A review of Blood Secret by Jaye Ford

Reviewed by Magdalena Ball

Blood Secret
by Jaye Ford
Bantam
ISBN 9781742756776, Paperback, 2013

I’ve never been a fan of thrillers. I just don’t have the stomach for blood, gore and gruesome scenes. Don’t let Jaye Ford’s scary titles fool you. Though there is certainly suspense and frightening scenes, Jaye Ford’s books are psychological, character-driven fiction.  Her work might be more akin to the ‘cosy mystery’ genre than to the thriller genre as there is very little that is gruesome in her books, and the scenes unfold organically in a way that is very natural and smooth. In Ford’s latest novel, Blood Secret, the blood doesn’t refer so much to spilled blood, as to the genetic blood – as in blood ties.  Rennie Carter has blood secrets, and she keeps them secret for a long time, living her life from day to day, and town to town, until she finds herself settling into life in sleepy Haven Bay with Max Tully.  Then one day Max disappears and in Rennie’s attempts to find him, she has to uncover and unmask her own secrets, redefining who she is and what she needs in her life.

Blood Secret is, in many ways, Rennie’s journey. Her character develops along with the rest of the characters as they build, grow and challenge themselves through the mystery they find themselves embroiled in.  Though the novel is very fast paced, with the suspenseful plot of “what happened to Max” driving the narrative, there is much more happening through the transition.  As Rennie grows, she has to learn about different aspects of families and family life, along with Max’s surly teen son Hayden, the local community group, and Max himself.  This fiction is all about the development of the characters as they move through their personal journeys, but it’s no less racy for that. Action builds through suspense in a way that leaves the reader breathless:

A whisper of sound reached her from over the fence and she was moving before her brain had time to decipher it – fast, bent, diving for the hedge. She hit the ground on her hip, rolled to a crouch, ready to run. Wanting to.  Telling herself to wait. Wait, for God’s sake.  It might be Max. She slide her eyes along the garden and the fence, sweat prickling in her hair, panic grappling for a hold.  (49)

The narrative swaps between the perspective of Rennie and the perspective of Max, building the story in brief glimpses between these two characters, who, in many ways, are searching for one another.  From start to finish, the writing remains taut and powerful. Ford rarely slows the pace with overt description, but the scene setting is done brilliantly through the eyes of the characters, combined with action:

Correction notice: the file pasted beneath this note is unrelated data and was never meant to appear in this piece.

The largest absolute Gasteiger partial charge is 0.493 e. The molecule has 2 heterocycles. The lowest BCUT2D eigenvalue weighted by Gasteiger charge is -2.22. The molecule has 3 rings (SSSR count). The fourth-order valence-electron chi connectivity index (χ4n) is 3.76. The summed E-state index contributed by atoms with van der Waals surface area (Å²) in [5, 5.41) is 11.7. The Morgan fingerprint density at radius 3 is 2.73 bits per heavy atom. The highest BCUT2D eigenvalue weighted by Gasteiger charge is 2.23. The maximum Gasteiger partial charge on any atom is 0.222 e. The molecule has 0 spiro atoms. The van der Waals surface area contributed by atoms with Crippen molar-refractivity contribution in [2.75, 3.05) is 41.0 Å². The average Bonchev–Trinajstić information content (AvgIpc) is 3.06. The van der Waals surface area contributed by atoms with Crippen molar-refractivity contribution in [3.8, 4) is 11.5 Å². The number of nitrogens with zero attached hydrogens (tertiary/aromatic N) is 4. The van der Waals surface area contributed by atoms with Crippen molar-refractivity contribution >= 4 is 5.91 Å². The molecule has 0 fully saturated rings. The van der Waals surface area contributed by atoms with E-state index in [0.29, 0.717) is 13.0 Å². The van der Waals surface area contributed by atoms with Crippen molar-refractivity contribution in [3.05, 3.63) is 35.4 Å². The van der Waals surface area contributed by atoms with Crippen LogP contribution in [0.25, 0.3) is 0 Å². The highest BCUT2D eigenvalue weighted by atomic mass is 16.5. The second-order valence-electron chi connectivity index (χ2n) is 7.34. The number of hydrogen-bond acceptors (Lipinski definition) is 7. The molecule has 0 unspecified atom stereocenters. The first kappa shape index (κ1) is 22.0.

A cry pitched from his throat and the hollow echo that ricocheted back made panic buck inside him.  Eyes bursting open, he blinked fast, hard. It didn’t help.  There was nothing there.  Just black. Dense, suffocating black. (177)

Blood Secret is one of those books that is hard to put down, so it’s just as well that it can be read quickly in a single sitting. The characters are quirky and engrossing, and their unfolding story moves from one exciting cliff-hanger or moment of suspense to another.  While the novel is undemanding and easy to read, the story is rich in verisimilitude and intensity, bringing into play a very rich and informed understanding of the complexities of love and families, and creating a work that is as moving as it is fun.

 

About the reviewer: Magdalena Ball is the author of the novels Black Cow and Sleep Before Evening, the poetry books Repulsion Thrust and Quark Soup, a nonfiction book The Art of Assessment, and, in collaboration with Carolyn Howard-Johnson, Sublime Planet, Deeper Into the Pond, Blooming Red, Cherished Pulse, She Wore Emerald Then, and Imagining the Future. She also runs a radio show, The Compulsive Reader Talks and Paul W Newman is her next guest. Find out more about Magdalena at www.magdalenaball.com.

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